Lakers forward Kyle Kuzma is keeping his people front of mind and giving back to his hometown. The Flint, Mich., native took a trip home this summer, and while he was there he took time out of his schedule to stop by the local YMCA to surprise some kids.
The second-year sensation spent a day talking and interacting with those whose shoes he was in just years ago. Kuzma took some time to talk with The Crossover about his experience working with kids and expressed how he feels about his hometown being a national news topic.
Khadrice Rollins: How did it feel to come back to a YMCA in your hometown to surprise kids with such a good time?
Kyle Kuzma: It’s a lot to go back to the city that I was born and raised from and go back and try to surprise kids and really just try to inspire kids. I think that’s the main thing. It’s an incredible feeling.
KR: The Flint water crisis started to become a major national news topic around the same time you were getting your college career started at Utah in 2014. What was it like for you to see your city get attention for something of this nature and what type of conversations did you have during that time?
KK: It was a lot different for me—I was in college at the time so I didn’t have to deal with it. But my family members, close friends and community had to deal with the water crisis, and it was a major blow to the community, the economy and to Flint, Michigan, as a whole. It’s a place where most of the people within the city limits are predominately African-American and have to deal with such a water crisis is unreal, and it definitely affected a lot of people.
KR: When was the moment you knew you were going to be in a position to help inspire people and bring about positive change in your community?
KK: Right away—as soon as I got drafted. It doesn’t take much to inspire people or give back. A lot of people think it takes millions of dollars to give back or inspire, but just you showing up means a lot.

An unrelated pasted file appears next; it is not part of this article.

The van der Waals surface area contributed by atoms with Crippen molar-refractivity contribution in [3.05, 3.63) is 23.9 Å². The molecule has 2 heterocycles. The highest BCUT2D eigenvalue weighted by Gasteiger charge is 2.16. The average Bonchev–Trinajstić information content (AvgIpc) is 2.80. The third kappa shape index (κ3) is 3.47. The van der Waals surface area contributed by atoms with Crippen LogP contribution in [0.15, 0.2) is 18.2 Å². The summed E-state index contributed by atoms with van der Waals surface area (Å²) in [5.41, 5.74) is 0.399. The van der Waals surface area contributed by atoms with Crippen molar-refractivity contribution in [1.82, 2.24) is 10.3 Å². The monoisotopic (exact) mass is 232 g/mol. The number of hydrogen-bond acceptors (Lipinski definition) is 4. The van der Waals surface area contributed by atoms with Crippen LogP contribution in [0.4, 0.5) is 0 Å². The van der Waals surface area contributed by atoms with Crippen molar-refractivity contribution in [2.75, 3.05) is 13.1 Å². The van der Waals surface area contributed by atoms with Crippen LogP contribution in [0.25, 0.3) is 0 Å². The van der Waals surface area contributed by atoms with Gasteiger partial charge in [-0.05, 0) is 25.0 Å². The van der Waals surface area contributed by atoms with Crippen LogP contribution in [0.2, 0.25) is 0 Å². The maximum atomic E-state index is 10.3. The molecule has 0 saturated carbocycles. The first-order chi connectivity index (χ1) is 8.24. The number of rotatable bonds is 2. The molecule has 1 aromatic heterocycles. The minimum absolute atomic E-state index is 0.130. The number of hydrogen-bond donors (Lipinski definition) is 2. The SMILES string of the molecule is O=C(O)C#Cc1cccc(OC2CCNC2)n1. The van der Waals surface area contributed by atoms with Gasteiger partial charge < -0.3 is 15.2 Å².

KR: What is the main thing about Flint that people on the outside don’t seem to understand?
KK: I think people need to understand that we help a lot of different third-world countries and other countries that are in need of help, that are poor, that are going through wars, and we have a city within our own soil of the country that has no clean water, and it’s been five years, and we haven’t done anything to really affect or change the outcome of that outside of just sending water bottles pretty much. So that’s the thing that’s kind of overlooked.
KR: When did you realize the role the YMCA played in shaping you as person?
KK: I was always thankful for the YMCA. Of course growing up, you don’t really think about it, because when you’re a kid you’re in your own world. But back then it was just so much. I’m going to go the Y, hanging out, playing games all day, playing basketball. But as you grow up you kind of realize it was a place that was violence-free, all the worries of the world were kind of lifted from you, and you could kind of just focus on being a kid and enjoying your childhood. So it’s a place that is special for me.
KR: Who were the everyday people in your community who brought about change and inspired you and played a role in pushing you?
KK: There were a few NBA players that kind of had basketball camps growing up. But outside of that, there wasn’t major givebacks and what not. But my high school coach, Earl Jordan, he really helped me out. As a role model he would pick me up, take me to workouts. Really just helped me along my journey.
KR: You have a pretty visible relationship with Lonzo because of how you two interact on social media. What is that relationship like?
KK: It’s a great relationship. We were rookies so we went through a lot of the same duties last year. It’s a great friendship to have on and off the floor.
KR: Elon Musk recently announced he would be donating water stations and filter systems to schools in Flint. How much have you kept up with that and have you thought about working with him in any way?
KK: I know a little bit. I haven’t talked to him or spoke to him about partnering up, but he’s doing a good thing for the city with the filters. But at the end of the day, you have to rip out every pipe in the city to fix or solve the solution. It’s kind of a minor thing, but it’s a step in the right direction.
KR: Do you have any favorite moments from your time at the YMCA that stick out?
KK: I always enjoy going back. I’ve been back twice since being in the NBA, and every time I go back I kind of get goose bumps. It’s a place where I spent many, many years, many hours, and there’s not necessarily a time or a remembrance, but going back this summer and doing the whole Y thing with the kids was a really special moment to me and really brought back a lot of memories for me.
KR: It’s not quite your hometown, but what was that feeling like to play an NBA game in Detroit for the first time?
KK: Growing up I was a Detroit Pistons fan, being from Flint. During, not the Bad Boys, but Chauncey Billups and Ben Wallace era, and growing up I always wanted to be a Piston. So to play on that floor was awesome. Kind of like a childhood dream.